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(October 5, 2015) The World Bank, with an overarching mission to end poverty, hosts its Annual Meetings this week in Peru. Given that the impacts of climate change disproportionately harm the poor, and that world leaders are set to make a global agreement on climate change this December, climate is at the top of the World Bank agenda.
Peru is an interesting place for the Bank’s Annual Meetings as it is one of the most vulnerable countries in the world to climate change impacts. This week, the Bank Information Center (BIC), 11.11.11 and Derecho Ambiente y Recursos Naturales (DAR) released an assessment of the World Bank’s Peru portfolio, which found that the Bank’s model of growth in Peru has exacerbated Peru’s vulnerability to climate change risks.
At the forefront of climate change risks in Peru are water resources and the Amazon forest. Peru is already facing large water shortages, and climate change is making it worse through melting glaciers and changes in precipitation. Peru’s Amazon forests represent vital climate mitigation through significant carbon absorption, and when cut down, a huge source of carbon dioxide emissions. In fact, land use change is Peru’s largest source of greenhouse gas emissions. Unfortunately, Peru is losing its forests faster than any other Amazon country outside of Brazil.
The new report reveals that over the last two decades, the Bank’s Peru portfolio had a high concentration of policy reforms and project investments aimed at expanding export agriculture, mining, and oil & gas. The report indicates that the Bank increased these activities, which drive water scarcity and deforestation, without adequately improving the country’s regulations and capacity to manage and protect water and forest resources. For example, Bank-supported land tenure reforms aimed to increase land holdings through large-scale operations in these sectors without safeguarding land rights for poor communities, including for indigenous people.
According to Cesar Gamboa from Derecho Ambiente y Recursos Naturales: “Even though Bank efforts to improve irrigation efficiency were very important in Peru, these efforts were not coupled with sustainable limitations to agriculture and mining expansion or equitable distribution of water rights. Consequently, aquifers are over exploited, water scarcity has intensified, and small farmers and poor communities are left fighting for access to water.”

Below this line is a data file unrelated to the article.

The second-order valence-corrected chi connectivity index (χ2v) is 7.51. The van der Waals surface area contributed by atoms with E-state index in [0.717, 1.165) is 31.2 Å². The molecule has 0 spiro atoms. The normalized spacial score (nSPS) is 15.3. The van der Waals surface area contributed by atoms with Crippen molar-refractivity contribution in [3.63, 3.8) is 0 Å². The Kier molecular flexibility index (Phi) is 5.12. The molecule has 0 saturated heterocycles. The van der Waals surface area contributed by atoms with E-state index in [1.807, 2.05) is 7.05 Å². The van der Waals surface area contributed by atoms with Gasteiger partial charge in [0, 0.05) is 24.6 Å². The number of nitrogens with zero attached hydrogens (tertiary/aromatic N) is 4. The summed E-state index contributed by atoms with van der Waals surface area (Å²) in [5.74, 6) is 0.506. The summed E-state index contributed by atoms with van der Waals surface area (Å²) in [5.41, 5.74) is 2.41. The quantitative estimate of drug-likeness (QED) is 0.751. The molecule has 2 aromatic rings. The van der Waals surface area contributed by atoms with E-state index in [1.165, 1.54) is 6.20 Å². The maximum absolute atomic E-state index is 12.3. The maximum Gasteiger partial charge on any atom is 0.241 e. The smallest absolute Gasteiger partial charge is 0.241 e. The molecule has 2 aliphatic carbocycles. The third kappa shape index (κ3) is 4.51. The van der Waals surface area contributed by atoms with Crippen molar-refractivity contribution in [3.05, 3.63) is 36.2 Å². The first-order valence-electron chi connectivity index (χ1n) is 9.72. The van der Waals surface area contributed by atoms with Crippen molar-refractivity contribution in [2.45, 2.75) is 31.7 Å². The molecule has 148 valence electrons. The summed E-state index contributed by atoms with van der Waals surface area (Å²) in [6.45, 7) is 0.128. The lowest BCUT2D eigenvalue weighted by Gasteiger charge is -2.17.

In addition, Peru’s increasing forest loss is largely due to the expansion of agriculture and roads, including those associated with mining and hydrocarbon development. Nezir Sinani from Bank Information Center indicates that “oil and gas concessions now cover 75 percent of Peru’s Amazon forests with as much as one half overlapping with nature and indigenous reserves.” Sinani further points out that “the majority of these oil and gas concessions were awarded after Peru’s adoption of Bank-supported policy reforms that provided subsidies to hydrocarbon investments, including tax breaks.”
In addition to increasing fossil fuel subsidies, which the Bank has recently pledged to eliminate, the report shows that the Bank’s energy sector investments in Peru were overly-focused on oil and gas, mainly the export of gas, with very little for climate-smart renewables. Pol Vandevoort from 11.11.11 points out that “since 2000, Bank investments in primary energy sources were 81 percent to oil and gas and only 3 percent to small hydropower (generally less than 10 MW) and solar PV systems. The remaining 16 percent went to large hydropower, which also poses climate change risks.”
To avoid repeating these climate vulnerable development outcomes, the report concludes that the World Bank needs to adopt a robust Climate Change Assessment Safeguard.ii Such a safeguard would need to specifically cover all investment and policy lending operations of the Bank. It would address the direct and indirect impacts to water and forests and problems around poor communities’ access to these resources. It would also eliminate fossil fuel subsidies. This climate safeguard would help countries world-wide meet their current and future climate pledges.
Nezir Sinani, Bank Information Center, US
+1 (202) 445-4219
Cesar Gamboa, Derecho Ambiente y Recursos Naturales (DAR), Peru
Pol Vandevoort, 11.11.11- Coalition of the Flemish North-South Movement, Belgium
+32 497 545182
i Full Report “The World Bank Group’s Peru Portfolio and Climate Change”: http://www.bankinformationcenter.org/wp-content/uploads/2015/08/Peru-Climate-Change-full.pdf
ii Civil Society Organizations proposal to the World Bank on Climate Change Assessment: http://www.bankinformationcenter.org/wp-content/uploads/2014/05/Climate-Change-Safeguard-Model-Policy-for-the-World-Bank.pdf